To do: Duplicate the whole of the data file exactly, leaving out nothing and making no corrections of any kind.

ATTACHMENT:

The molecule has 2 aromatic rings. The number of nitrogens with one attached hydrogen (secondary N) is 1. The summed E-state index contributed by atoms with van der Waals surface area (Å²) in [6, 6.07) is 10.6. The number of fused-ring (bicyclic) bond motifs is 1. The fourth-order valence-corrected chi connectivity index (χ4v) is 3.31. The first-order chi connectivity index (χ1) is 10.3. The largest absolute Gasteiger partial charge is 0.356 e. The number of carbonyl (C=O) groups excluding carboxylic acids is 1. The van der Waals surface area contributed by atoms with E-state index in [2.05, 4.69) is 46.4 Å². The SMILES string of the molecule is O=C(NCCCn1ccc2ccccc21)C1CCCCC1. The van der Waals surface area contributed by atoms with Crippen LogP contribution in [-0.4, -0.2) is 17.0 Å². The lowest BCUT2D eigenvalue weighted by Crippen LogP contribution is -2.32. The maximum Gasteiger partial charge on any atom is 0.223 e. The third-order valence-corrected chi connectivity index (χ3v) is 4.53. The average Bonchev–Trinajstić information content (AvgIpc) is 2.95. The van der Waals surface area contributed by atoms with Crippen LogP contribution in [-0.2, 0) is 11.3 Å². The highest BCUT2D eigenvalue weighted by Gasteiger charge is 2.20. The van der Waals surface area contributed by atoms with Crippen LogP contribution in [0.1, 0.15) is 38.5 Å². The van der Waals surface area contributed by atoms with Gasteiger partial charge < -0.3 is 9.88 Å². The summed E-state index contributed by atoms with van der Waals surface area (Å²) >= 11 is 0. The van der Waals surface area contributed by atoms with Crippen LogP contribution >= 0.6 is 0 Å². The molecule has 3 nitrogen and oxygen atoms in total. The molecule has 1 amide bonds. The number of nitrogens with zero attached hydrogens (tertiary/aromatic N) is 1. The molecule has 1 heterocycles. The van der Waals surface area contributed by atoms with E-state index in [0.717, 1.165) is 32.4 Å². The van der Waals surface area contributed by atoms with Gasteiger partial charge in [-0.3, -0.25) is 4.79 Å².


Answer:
The molecule has 2 aromatic rings. The number of nitrogens with one attached hydrogen (secondary N) is 1. The summed E-state index contributed by atoms with van der Waals surface area (Å²) in [6, 6.07) is 10.6. The number of fused-ring (bicyclic) bond motifs is 1. The fourth-order valence-corrected chi connectivity index (χ4v) is 3.31. The first-order chi connectivity index (χ1) is 10.3. The largest absolute Gasteiger partial charge is 0.356 e. The number of carbonyl (C=O) groups excluding carboxylic acids is 1. The van der Waals surface area contributed by atoms with E-state index in [2.05, 4.69) is 46.4 Å². The SMILES string of the molecule is O=C(NCCCn1ccc2ccccc21)C1CCCCC1. The van der Waals surface area contributed by atoms with Crippen LogP contribution in [-0.4, -0.2) is 17.0 Å². The lowest BCUT2D eigenvalue weighted by Crippen LogP contribution is -2.32. The maximum Gasteiger partial charge on any atom is 0.223 e. The third-order valence-corrected chi connectivity index (χ3v) is 4.53. The average Bonchev–Trinajstić information content (AvgIpc) is 2.95. The van der Waals surface area contributed by atoms with Crippen LogP contribution in [-0.2, 0) is 11.3 Å². The highest BCUT2D eigenvalue weighted by Gasteiger charge is 2.20. The van der Waals surface area contributed by atoms with Crippen LogP contribution in [0.1, 0.15) is 38.5 Å². The van der Waals surface area contributed by atoms with Gasteiger partial charge < -0.3 is 9.88 Å². The summed E-state index contributed by atoms with van der Waals surface area (Å²) >= 11 is 0. The van der Waals surface area contributed by atoms with Crippen LogP contribution >= 0.6 is 0 Å². The molecule has 3 nitrogen and oxygen atoms in total. The molecule has 1 amide bonds. The number of nitrogens with zero attached hydrogens (tertiary/aromatic N) is 1. The molecule has 1 heterocycles. The van der Waals surface area contributed by atoms with E-state index in [0.717, 1.165) is 32.4 Å². The van der Waals surface area contributed by atoms with Gasteiger partial charge in [-0.3, -0.25) is 4.79 Å².